Brexit deal approved by Commons for first time as Boris Johnson wins vote

Rob Merrick
MPs approve in principle the Brexit Withdrawal Agreement Bill: AFP

MPs have approved Boris Johnson’s Brexit deal in principle, taking the country closer than ever before to leaving the European Union.

The withdrawal agreement bill was given a second reading by 30 votes in a moment of triumph for the prime minister – seven months after Theresa May’s deal was thrown out for the third and final time.

Some 19 Labour MPs defied Jeremy Corbyn by voting with the Conservatives to deliver the bigger-than-expected victory, along with 18 expelled Tories, including Philip Hammond and Amber Rudd.

But the prime minister's triumph was be short-lived, as MPs rejected his attempt to ram the legislation through the Commons in just three days in another crunch vote moments later.

Mr Johnson had earlier issued a dramatic threat to abandon the bill altogether and force a general election if MPs delayed Brexit until January, by forcing more debate.

With his hopes of leaving the EU at Halloween all but dead, Mr Johnson then announced he would "pause" the passage of the Brexit deal bill until the EU had made a decision on offering an extension.

Nevertheless, the second reading for the bill is a remarkable turnaround on the situation just a few weeks’ ago, when any deal appeared impossible.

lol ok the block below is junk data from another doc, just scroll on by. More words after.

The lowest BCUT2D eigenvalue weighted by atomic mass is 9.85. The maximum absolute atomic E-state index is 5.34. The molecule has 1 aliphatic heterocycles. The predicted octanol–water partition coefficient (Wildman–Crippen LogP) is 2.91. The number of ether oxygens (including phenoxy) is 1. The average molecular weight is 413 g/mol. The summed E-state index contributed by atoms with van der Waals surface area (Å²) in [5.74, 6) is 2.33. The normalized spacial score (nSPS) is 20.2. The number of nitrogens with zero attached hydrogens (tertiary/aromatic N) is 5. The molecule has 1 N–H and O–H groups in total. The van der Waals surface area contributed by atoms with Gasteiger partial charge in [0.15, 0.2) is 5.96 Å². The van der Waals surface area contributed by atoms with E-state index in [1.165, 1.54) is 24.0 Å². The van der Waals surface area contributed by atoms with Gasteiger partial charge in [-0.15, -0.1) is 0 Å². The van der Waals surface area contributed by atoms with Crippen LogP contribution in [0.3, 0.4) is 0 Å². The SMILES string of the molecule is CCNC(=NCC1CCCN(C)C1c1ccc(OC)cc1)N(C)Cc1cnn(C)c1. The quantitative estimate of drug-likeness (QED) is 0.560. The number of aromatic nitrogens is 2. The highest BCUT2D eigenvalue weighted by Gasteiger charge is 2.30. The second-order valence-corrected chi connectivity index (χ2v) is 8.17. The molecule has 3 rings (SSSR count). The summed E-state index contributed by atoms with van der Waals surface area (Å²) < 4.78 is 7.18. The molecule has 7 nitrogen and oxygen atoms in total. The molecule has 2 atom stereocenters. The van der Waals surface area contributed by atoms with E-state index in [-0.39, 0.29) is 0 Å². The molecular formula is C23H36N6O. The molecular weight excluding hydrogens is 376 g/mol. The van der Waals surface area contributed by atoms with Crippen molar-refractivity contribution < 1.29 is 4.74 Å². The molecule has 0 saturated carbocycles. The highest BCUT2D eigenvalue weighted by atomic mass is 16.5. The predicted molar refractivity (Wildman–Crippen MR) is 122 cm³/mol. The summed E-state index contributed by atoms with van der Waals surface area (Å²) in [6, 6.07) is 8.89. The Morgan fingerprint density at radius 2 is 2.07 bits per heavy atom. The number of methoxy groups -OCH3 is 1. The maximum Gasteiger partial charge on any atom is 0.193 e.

Even when Mr Johnson caved into EU demands and abandoned his allies in the Democratic Unionist Party, by signing up to a customs border in the Irish Sea, he was expected to lose at Westminster.

But members of the hard-line European Research Group of Tory backbenchers also switched sides and enough Labour MPs defied Mr Corbyn to help get the deal over the line.

The so-called programme motion - setting out his planned timetable - was defeated by 322 votes to 308, prompting the government to shelve it and announce its intention to bring back debate on the Queen's Speech instead.

Mr Johnson told MPs: "I will speak to EU member states about their intentions. Until they have reached a decision we will pause this legislation."

He added: "Let me be clear. Our policy remains that we should not delay, that we should leave the EU on October 31 and that is what I will say to the EU and I will report back to the House.

"And one way or another we will leave the EU with this deal, to which this House has just given its assent."

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